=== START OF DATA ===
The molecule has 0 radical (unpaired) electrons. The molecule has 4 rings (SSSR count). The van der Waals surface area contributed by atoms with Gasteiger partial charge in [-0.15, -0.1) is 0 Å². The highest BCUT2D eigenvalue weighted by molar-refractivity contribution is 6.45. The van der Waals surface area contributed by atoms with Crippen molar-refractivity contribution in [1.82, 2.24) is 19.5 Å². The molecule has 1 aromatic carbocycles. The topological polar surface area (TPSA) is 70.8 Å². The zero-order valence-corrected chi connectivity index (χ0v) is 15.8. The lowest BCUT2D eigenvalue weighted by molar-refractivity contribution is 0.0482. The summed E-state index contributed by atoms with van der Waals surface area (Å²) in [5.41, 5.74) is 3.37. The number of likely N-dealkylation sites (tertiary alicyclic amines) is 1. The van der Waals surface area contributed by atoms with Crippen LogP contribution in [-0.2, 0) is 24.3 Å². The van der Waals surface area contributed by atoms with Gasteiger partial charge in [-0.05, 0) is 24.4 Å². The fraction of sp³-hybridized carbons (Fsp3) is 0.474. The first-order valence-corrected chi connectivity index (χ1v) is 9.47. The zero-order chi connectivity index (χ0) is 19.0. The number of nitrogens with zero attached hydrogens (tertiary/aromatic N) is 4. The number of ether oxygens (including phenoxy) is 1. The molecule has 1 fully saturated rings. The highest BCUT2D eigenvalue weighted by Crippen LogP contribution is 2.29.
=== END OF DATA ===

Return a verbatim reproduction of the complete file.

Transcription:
The molecule has 0 radical (unpaired) electrons. The molecule has 4 rings (SSSR count). The van der Waals surface area contributed by atoms with Gasteiger partial charge in [-0.15, -0.1) is 0 Å². The highest BCUT2D eigenvalue weighted by molar-refractivity contribution is 6.45. The van der Waals surface area contributed by atoms with Crippen molar-refractivity contribution in [1.82, 2.24) is 19.5 Å². The molecule has 1 aromatic carbocycles. The topological polar surface area (TPSA) is 70.8 Å². The zero-order valence-corrected chi connectivity index (χ0v) is 15.8. The lowest BCUT2D eigenvalue weighted by molar-refractivity contribution is 0.0482. The summed E-state index contributed by atoms with van der Waals surface area (Å²) in [5.41, 5.74) is 3.37. The number of likely N-dealkylation sites (tertiary alicyclic amines) is 1. The van der Waals surface area contributed by atoms with Crippen LogP contribution in [-0.2, 0) is 24.3 Å². The van der Waals surface area contributed by atoms with Gasteiger partial charge in [-0.05, 0) is 24.4 Å². The fraction of sp³-hybridized carbons (Fsp3) is 0.474. The first-order valence-corrected chi connectivity index (χ1v) is 9.47. The zero-order chi connectivity index (χ0) is 19.0. The number of nitrogens with zero attached hydrogens (tertiary/aromatic N) is 4. The number of ether oxygens (including phenoxy) is 1. The molecule has 1 fully saturated rings. The highest BCUT2D eigenvalue weighted by Crippen LogP contribution is 2.29.